The Old Town is the area of the fortified citadel (D’alt Vila) and the old fishing area (Sa Penya) just below it. D’alt Vila was founded by the Phoenicians over 2500 years ago. There are traces of the Moors, and museums display artifacts from various periods of the island's history, including Phoenician, Carthaginian and Roman. A ramp leads from Placa de sa Font in Sa Penya up to the Portal de ses Tablas gateway, flanked by Roman statues, the main entrance to D’alt Vila. Steep streets and alleys lead up to the Cathedral, which overlooks everything. The castle is a lot larger than it looks from the water. You can walk all the way around the perimeter on ramparts, lots of outlooks. And in the center is the old town, very Greek (Cycladic island) looking with narrow lanes of stone buildings, great views out to the water.

Between D’Alt Vila and the harbor is Sa Penya, a jumble of narrow streets and lanes lined with whitewashed shops, bars and restaurants. Most of these were closed for the season in March – very deserted. And the higher up you went the dodgier it got – lots of trash, broken bits of furniture and machinery, dog poop, graffiti. The lower main part of the city is essentially very boring; mid 20th century pretty ugly buildings housing stores, businesses, and apartments. There is one large graceful plaza – Passeig de Vara de Rey with beautiful town houses from the beginning of the 20th century, tree lined with pavement cafes and a nice large statue in the center.

We had one full day plus two half days which was plenty to explore the old town, walk the ramparts. We visited three (very small) museums. To rent a car and explore the rest of the island and the beaches would have required more time (and better weather).
isabel is online now  
May 29th, 2019, 12:09 PM
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Day 7 – Barcelona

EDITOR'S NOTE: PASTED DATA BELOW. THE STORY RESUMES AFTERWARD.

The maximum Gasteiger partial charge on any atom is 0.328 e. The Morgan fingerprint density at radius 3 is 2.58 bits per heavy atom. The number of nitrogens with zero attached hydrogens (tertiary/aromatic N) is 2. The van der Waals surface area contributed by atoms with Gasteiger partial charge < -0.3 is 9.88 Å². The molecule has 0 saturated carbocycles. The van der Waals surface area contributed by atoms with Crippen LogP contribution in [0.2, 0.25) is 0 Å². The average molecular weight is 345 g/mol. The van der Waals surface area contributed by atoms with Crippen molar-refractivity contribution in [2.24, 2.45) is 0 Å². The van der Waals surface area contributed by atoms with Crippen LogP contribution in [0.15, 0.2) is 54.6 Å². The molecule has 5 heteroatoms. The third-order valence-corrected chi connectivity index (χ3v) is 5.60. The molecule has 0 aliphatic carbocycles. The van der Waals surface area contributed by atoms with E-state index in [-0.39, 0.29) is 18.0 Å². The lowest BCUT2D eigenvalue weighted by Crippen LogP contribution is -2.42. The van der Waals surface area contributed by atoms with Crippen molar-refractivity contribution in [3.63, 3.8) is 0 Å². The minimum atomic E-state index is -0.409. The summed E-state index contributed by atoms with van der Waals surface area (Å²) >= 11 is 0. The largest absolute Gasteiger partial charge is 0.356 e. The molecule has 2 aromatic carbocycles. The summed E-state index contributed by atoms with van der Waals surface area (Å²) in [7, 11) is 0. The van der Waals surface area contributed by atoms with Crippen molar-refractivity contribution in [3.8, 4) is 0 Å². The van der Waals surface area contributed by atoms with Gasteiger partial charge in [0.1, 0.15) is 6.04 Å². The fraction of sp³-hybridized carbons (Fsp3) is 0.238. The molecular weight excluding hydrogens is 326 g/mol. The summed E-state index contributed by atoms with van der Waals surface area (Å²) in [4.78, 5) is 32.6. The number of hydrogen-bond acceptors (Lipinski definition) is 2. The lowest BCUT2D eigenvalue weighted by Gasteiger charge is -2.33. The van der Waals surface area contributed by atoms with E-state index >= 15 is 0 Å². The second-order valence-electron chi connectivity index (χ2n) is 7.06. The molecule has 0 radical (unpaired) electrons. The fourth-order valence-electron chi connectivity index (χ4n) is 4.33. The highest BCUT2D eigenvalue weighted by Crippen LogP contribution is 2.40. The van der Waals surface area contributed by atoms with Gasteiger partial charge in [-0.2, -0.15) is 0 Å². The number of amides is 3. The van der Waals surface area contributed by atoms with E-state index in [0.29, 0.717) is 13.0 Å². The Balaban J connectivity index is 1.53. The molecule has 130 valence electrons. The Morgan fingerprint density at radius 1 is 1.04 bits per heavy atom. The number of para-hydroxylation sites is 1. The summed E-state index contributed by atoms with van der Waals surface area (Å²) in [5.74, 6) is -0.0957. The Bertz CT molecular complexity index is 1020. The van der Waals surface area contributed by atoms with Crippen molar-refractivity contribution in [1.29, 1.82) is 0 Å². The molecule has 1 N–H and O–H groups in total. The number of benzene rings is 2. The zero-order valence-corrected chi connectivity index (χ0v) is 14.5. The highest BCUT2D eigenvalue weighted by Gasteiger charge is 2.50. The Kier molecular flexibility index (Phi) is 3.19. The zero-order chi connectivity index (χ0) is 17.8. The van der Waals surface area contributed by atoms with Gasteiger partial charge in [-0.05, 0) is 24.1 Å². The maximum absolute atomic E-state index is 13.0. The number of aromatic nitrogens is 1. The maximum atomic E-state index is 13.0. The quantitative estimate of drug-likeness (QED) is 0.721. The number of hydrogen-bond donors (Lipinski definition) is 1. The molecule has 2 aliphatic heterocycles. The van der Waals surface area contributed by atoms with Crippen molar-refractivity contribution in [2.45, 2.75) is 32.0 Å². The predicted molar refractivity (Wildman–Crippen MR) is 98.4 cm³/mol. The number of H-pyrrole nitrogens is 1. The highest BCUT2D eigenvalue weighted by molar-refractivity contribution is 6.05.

Uneventful 45 minute flight from Ibiza to Barcelona, airport bus to Placa Catalyuna, five minute walk to Hotel Lloret at the top of Las Ramblas. When I originally planned this trip, Barcelona was just a convenient stopping point between the islands and the rest of my trip and where Crista would need to fly back home from. I had been to Barcelona on previous trips but Crista had not and really wanted to see as much of Barcelona as possible in the short time we had. Without really intending to, this became the third spring break trip in a row that we visited a major European city in a very short amount of time and were able to see a lot of the major 'sites' in a really enjoyable way.

Since this was my third time in Barcelona I was reasonably adept at showing Crista the highlights. The first afternoon/evening we went out for a stroll down Las Ramblas, stopped at the market and got some tapas and wine for ‘first dinner’. The market is a highlight of ‘touristy’ Barcelona and clearly had even more stalls devoted to the things tourists want as opposed to unprepared food to take home for the locals than it did nine years ago. But it’s still a great place to explore and plenty of take out, bars and restaurants. Unlike most European food markets, it is open late.

We continued Las Ramblas down to the harbor and across and back up into the old town. After exploring the streets all around the cathedral we found a place we liked just behind it and had ‘second dinner’ of more tapas and wine. In front of the cathedral was an antique jewelry/coin/etc. market. By the time we got back to the hotel we had actually seen a big part of the Barri Gotic. And right next to the hotel was a handy Amarino for a nightcap of gelato.

Day 8 - We started the day by walking over to the Palau de la Musica to buy tickets for a concert the following night (€39). We thought about trying to see a flamenco show, but there wasn’t one at the Palau de la Musica while we were there, and I thought seeing something ( anything) there would be better than flamenco in some nondescript setting. I think I was right.

Then we headed into the Eixample area for a little 6 or so mile stroll past all the interesting buildings to Sagrada Famila (and back). All the Gaudi buildings had huge lines, and those were for the people who had reserved tickets. On Previous trips I had been to Casa Mila, Sagrada Familia, and Parc Guell and I do consider those ‘must sees’ - but with todays crowds they require advance planning which we did not do. But as interesting as the interiors of these buildings are, the exteriors are even more so and our route took us past the highlights.